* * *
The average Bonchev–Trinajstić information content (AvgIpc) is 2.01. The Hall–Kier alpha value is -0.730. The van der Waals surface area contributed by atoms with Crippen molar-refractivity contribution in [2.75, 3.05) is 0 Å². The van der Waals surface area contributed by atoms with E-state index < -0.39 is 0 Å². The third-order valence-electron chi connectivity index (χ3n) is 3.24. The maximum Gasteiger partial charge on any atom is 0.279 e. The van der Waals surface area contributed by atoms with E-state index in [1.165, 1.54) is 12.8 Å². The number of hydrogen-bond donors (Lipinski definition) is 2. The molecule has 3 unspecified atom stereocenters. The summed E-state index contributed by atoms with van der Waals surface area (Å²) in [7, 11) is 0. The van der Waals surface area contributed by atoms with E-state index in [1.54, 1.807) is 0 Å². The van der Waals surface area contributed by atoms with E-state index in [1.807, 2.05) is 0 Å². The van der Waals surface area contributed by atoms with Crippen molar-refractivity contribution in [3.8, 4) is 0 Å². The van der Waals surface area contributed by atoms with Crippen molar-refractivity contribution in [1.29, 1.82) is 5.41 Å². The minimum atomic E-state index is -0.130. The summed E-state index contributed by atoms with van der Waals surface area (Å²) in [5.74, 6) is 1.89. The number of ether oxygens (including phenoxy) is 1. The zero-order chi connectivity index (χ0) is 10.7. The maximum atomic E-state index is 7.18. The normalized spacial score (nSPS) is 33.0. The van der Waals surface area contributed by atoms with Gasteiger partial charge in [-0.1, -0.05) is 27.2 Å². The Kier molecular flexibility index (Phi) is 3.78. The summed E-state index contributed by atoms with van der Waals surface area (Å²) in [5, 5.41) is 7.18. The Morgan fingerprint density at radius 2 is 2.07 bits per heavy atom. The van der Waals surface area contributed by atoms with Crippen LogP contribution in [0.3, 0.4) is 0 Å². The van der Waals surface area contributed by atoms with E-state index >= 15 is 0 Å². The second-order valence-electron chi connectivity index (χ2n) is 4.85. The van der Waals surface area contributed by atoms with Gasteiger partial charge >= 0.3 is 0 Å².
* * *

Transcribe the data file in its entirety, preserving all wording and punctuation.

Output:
The average Bonchev–Trinajstić information content (AvgIpc) is 2.01. The Hall–Kier alpha value is -0.730. The van der Waals surface area contributed by atoms with Crippen molar-refractivity contribution in [2.75, 3.05) is 0 Å². The van der Waals surface area contributed by atoms with E-state index < -0.39 is 0 Å². The third-order valence-electron chi connectivity index (χ3n) is 3.24. The maximum Gasteiger partial charge on any atom is 0.279 e. The van der Waals surface area contributed by atoms with E-state index in [1.165, 1.54) is 12.8 Å². The number of hydrogen-bond donors (Lipinski definition) is 2. The molecule has 3 unspecified atom stereocenters. The summed E-state index contributed by atoms with van der Waals surface area (Å²) in [7, 11) is 0. The van der Waals surface area contributed by atoms with E-state index in [1.54, 1.807) is 0 Å². The van der Waals surface area contributed by atoms with E-state index in [1.807, 2.05) is 0 Å². The van der Waals surface area contributed by atoms with Crippen molar-refractivity contribution in [3.8, 4) is 0 Å². The van der Waals surface area contributed by atoms with Crippen molar-refractivity contribution in [1.29, 1.82) is 5.41 Å². The minimum atomic E-state index is -0.130. The summed E-state index contributed by atoms with van der Waals surface area (Å²) in [5.74, 6) is 1.89. The number of ether oxygens (including phenoxy) is 1. The zero-order chi connectivity index (χ0) is 10.7. The maximum atomic E-state index is 7.18. The normalized spacial score (nSPS) is 33.0. The van der Waals surface area contributed by atoms with Gasteiger partial charge in [-0.1, -0.05) is 27.2 Å². The Kier molecular flexibility index (Phi) is 3.78. The summed E-state index contributed by atoms with van der Waals surface area (Å²) in [5, 5.41) is 7.18. The Morgan fingerprint density at radius 2 is 2.07 bits per heavy atom. The van der Waals surface area contributed by atoms with Crippen LogP contribution in [0.3, 0.4) is 0 Å². The van der Waals surface area contributed by atoms with E-state index >= 15 is 0 Å². The second-order valence-electron chi connectivity index (χ2n) is 4.85. The van der Waals surface area contributed by atoms with Gasteiger partial charge >= 0.3 is 0 Å².